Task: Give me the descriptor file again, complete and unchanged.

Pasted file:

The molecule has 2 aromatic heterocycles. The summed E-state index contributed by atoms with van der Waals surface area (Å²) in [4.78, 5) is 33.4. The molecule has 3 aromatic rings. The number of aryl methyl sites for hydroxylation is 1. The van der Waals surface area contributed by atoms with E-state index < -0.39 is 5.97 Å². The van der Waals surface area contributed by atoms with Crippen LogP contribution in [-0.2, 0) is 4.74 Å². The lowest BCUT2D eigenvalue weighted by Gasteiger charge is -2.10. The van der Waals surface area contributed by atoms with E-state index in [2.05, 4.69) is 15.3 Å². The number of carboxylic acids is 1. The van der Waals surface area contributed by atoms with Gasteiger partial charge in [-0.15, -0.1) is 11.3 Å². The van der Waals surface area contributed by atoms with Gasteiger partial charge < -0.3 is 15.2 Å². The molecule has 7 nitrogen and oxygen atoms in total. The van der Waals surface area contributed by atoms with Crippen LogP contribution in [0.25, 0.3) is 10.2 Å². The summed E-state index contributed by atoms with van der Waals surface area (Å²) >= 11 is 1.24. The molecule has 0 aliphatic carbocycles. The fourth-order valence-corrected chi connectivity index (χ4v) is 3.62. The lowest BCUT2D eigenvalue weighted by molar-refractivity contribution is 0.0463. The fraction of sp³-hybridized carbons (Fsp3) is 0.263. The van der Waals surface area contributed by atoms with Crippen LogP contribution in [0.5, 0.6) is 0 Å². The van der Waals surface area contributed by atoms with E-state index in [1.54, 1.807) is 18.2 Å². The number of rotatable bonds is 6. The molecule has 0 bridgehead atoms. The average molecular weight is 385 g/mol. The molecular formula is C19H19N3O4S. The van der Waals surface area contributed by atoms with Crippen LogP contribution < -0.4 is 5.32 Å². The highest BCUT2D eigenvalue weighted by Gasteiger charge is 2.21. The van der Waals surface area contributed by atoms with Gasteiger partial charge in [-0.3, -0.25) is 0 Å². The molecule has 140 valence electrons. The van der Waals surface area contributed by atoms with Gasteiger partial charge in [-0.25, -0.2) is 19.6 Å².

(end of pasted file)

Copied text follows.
The molecule has 2 aromatic heterocycles. The summed E-state index contributed by atoms with van der Waals surface area (Å²) in [4.78, 5) is 33.4. The molecule has 3 aromatic rings. The number of aryl methyl sites for hydroxylation is 1. The van der Waals surface area contributed by atoms with E-state index < -0.39 is 5.97 Å². The van der Waals surface area contributed by atoms with Crippen LogP contribution in [-0.2, 0) is 4.74 Å². The lowest BCUT2D eigenvalue weighted by Gasteiger charge is -2.10. The van der Waals surface area contributed by atoms with E-state index in [2.05, 4.69) is 15.3 Å². The number of carboxylic acids is 1. The van der Waals surface area contributed by atoms with Gasteiger partial charge in [-0.15, -0.1) is 11.3 Å². The van der Waals surface area contributed by atoms with Gasteiger partial charge < -0.3 is 15.2 Å². The molecule has 7 nitrogen and oxygen atoms in total. The van der Waals surface area contributed by atoms with Crippen LogP contribution in [0.25, 0.3) is 10.2 Å². The summed E-state index contributed by atoms with van der Waals surface area (Å²) >= 11 is 1.24. The molecule has 0 aliphatic carbocycles. The fourth-order valence-corrected chi connectivity index (χ4v) is 3.62. The lowest BCUT2D eigenvalue weighted by molar-refractivity contribution is 0.0463. The fraction of sp³-hybridized carbons (Fsp3) is 0.263. The van der Waals surface area contributed by atoms with Crippen LogP contribution in [0.5, 0.6) is 0 Å². The van der Waals surface area contributed by atoms with E-state index in [1.54, 1.807) is 18.2 Å². The number of rotatable bonds is 6. The molecule has 0 bridgehead atoms. The average molecular weight is 385 g/mol. The molecular formula is C19H19N3O4S. The van der Waals surface area contributed by atoms with Crippen LogP contribution < -0.4 is 5.32 Å². The highest BCUT2D eigenvalue weighted by Gasteiger charge is 2.21. The van der Waals surface area contributed by atoms with Gasteiger partial charge in [-0.3, -0.25) is 0 Å². The molecule has 140 valence electrons. The van der Waals surface area contributed by atoms with Gasteiger partial charge in [-0.25, -0.2) is 19.6 Å².